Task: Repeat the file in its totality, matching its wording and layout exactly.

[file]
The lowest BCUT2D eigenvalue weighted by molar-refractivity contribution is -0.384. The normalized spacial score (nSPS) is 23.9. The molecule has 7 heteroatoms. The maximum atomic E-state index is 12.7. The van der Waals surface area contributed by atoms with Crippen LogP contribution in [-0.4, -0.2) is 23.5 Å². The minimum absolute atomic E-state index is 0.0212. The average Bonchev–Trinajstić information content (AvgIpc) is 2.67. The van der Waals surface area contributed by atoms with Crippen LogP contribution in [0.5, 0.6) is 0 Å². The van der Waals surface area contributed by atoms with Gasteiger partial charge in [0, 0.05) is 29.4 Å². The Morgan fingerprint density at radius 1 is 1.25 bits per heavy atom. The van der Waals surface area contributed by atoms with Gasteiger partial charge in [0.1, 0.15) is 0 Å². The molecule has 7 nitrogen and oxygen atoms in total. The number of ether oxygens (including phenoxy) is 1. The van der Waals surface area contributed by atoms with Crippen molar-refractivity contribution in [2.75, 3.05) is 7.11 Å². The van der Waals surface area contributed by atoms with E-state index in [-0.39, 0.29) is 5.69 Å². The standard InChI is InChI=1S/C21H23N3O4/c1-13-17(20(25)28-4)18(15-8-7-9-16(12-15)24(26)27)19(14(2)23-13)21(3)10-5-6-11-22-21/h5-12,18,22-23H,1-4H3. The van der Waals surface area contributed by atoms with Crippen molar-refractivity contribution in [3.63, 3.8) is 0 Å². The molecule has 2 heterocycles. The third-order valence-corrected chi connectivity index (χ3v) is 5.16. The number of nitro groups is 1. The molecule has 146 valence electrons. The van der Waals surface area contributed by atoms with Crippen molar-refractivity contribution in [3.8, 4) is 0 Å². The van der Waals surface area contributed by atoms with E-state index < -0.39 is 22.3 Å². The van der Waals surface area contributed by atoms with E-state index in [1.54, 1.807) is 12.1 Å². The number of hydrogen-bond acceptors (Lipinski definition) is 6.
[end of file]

The lowest BCUT2D eigenvalue weighted by molar-refractivity contribution is -0.384. The normalized spacial score (nSPS) is 23.9. The molecule has 7 heteroatoms. The maximum atomic E-state index is 12.7. The van der Waals surface area contributed by atoms with Crippen LogP contribution in [-0.4, -0.2) is 23.5 Å². The minimum absolute atomic E-state index is 0.0212. The average Bonchev–Trinajstić information content (AvgIpc) is 2.67. The van der Waals surface area contributed by atoms with Crippen LogP contribution in [0.5, 0.6) is 0 Å². The van der Waals surface area contributed by atoms with Gasteiger partial charge in [0, 0.05) is 29.4 Å². The Morgan fingerprint density at radius 1 is 1.25 bits per heavy atom. The van der Waals surface area contributed by atoms with Gasteiger partial charge in [0.1, 0.15) is 0 Å². The molecule has 7 nitrogen and oxygen atoms in total. The number of ether oxygens (including phenoxy) is 1. The van der Waals surface area contributed by atoms with Crippen molar-refractivity contribution in [2.75, 3.05) is 7.11 Å². The van der Waals surface area contributed by atoms with E-state index in [-0.39, 0.29) is 5.69 Å². The standard InChI is InChI=1S/C21H23N3O4/c1-13-17(20(25)28-4)18(15-8-7-9-16(12-15)24(26)27)19(14(2)23-13)21(3)10-5-6-11-22-21/h5-12,18,22-23H,1-4H3. The van der Waals surface area contributed by atoms with Crippen molar-refractivity contribution in [3.63, 3.8) is 0 Å². The molecule has 2 heterocycles. The third-order valence-corrected chi connectivity index (χ3v) is 5.16. The number of nitro groups is 1. The molecule has 146 valence electrons. The van der Waals surface area contributed by atoms with Crippen molar-refractivity contribution in [3.8, 4) is 0 Å². The van der Waals surface area contributed by atoms with E-state index < -0.39 is 22.3 Å². The van der Waals surface area contributed by atoms with E-state index in [1.54, 1.807) is 12.1 Å². The number of hydrogen-bond acceptors (Lipinski definition) is 6.